Implants and bridgesare greatly improved with the use of CAD/CAM technology. Implants require intense technical skill in general, but CAD/CAM can take some of that edge off the user, especially when aided by the integration of 3D/CBCT technology. Procuring all the necessary materials yourself (surgical guides, abutments, implants, etc.) also cuts down on expenses by eliminating lab fees and supply markup costs. Another factor that should not go unmentioned is that CBCT could soon become a primary tool for diagnosing sleep disorders. Between this and the fact that 3D technology increases otherwise undetectable findings, the integration factor is hard to overlook as a tool for practice growth. Local distributors often offer one-day trainings that not only put you on the path to building a good understanding of the procedure but can build your local network. I cannot stress enough the importance of using your network as a means of support. Practicing new procedures can be daunting when done alone, but knowing you are an email or phone call away from a second opinion can remove the stress.
A newer field of study for dental practitioners is sleep disorders. Digital dentistry is an integral part of efficient sleep disorder treatment, and with the integration of 3D printing, an exponentially more profitable one. According to the American Academy of Sleep Medicine, about 40% of adult men and almost 25% of adult women are habitual snorers. This is a field where the integration of 3D/CBCT technology boosts incidental findings and diagnoses, so it is worth noting. Typically, those using CAD scanners alone send scans to a third party to have devices created. Regardless of integration with 3D scanning or 3D printing, the statistics on sleep disorders and undiagnosed cases make this a lucrative focus for any dental practice.
A less-clinical focus for elevated CAD/CAM users is education. There is always demand for key opinion leaders (KOLs). People who have experienced these specialties can speak about the changes associated with each and can find teaching opportunities nationwide. Social media pages are full of CAD/CAM experts discussing the newest technologies, products, and procedures. Doctors for training are required for new users and local events, As an outside observer who’s asked many of the questions, it seems like a fun way to take a break from daily practice, although most of them assure me that CAD/CAM dentistry is anything but monotonous. One even started a lecture with, “I play video games for a living,” (referring to digital scanning). You can’t beat that enthusiasm.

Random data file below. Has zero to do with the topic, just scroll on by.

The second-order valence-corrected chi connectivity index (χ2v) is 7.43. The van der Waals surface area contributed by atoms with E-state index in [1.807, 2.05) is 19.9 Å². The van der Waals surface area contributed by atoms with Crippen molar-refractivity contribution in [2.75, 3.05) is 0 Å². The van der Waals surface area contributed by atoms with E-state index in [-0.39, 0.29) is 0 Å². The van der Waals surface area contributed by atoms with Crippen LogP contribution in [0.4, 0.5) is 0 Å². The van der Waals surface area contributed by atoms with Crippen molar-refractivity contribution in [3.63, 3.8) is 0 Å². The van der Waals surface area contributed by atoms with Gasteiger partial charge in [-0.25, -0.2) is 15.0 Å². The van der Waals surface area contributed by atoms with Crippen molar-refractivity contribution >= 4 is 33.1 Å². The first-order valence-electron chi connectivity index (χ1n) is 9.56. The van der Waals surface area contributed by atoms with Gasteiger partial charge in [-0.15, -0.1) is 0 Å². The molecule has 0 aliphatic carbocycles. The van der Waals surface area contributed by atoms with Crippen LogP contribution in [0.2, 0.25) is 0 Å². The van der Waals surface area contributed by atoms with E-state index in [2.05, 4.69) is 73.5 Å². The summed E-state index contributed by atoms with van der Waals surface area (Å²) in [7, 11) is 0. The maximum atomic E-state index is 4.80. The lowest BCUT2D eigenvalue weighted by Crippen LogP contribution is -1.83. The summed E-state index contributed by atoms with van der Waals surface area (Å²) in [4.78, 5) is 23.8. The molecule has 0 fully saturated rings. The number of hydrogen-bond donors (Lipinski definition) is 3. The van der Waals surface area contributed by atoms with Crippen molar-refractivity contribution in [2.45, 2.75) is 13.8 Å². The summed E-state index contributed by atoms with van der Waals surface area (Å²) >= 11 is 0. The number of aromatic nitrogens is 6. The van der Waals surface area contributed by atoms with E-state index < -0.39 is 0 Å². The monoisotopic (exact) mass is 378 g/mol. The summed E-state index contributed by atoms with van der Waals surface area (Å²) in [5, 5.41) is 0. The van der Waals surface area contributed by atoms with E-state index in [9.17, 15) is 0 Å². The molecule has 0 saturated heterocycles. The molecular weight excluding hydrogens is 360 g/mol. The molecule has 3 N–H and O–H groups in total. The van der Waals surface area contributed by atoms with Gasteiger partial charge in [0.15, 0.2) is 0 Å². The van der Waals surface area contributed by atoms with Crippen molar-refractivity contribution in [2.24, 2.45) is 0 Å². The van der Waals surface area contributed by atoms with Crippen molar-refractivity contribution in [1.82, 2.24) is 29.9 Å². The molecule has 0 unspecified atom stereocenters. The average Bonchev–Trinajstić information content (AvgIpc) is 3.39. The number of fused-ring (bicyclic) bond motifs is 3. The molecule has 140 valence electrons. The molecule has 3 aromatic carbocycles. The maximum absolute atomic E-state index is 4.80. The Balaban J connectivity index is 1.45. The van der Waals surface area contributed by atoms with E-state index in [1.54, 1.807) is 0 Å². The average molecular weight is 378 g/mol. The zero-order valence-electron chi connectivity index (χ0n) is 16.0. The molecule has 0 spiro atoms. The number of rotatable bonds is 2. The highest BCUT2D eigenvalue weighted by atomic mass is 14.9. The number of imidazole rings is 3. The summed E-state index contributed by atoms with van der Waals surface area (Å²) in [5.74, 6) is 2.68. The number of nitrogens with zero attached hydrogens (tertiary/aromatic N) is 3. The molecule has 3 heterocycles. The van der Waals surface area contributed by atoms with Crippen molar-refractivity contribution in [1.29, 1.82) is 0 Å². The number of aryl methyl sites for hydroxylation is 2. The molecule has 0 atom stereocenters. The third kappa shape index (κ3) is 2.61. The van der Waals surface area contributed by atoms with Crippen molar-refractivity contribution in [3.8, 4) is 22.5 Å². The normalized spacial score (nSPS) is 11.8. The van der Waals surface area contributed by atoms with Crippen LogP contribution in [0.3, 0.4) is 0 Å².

CAD/CAM goes way beyond the simple posterior crown procedure that all dentists are taught at the onset of their journey. While CAD/CAM pays for itself with just the basics, imagine days filled with varying case complexity, exciting collaboration, and an office staff eager for the day’s procedures. If that and what I’ve discussed here aren’t enough to show that CAD/CAM is the center of the dental universe, I don’t know what is.
MATTHEW NEWMAN is the Director of Sales Operations, Marketing and Public Relations for CAD-Ray North America. a distributor of practical CAD/CAM solutions and home of the Medit intraoral scanner. A 20-plus year veteran of operational management, he has spent his career in the fields of dental B2B, operations management, and hospitality. Newman writes articles about operational management, office synergy, startups, and a variety of other topics. He can be reached through direct message on LinkedIn.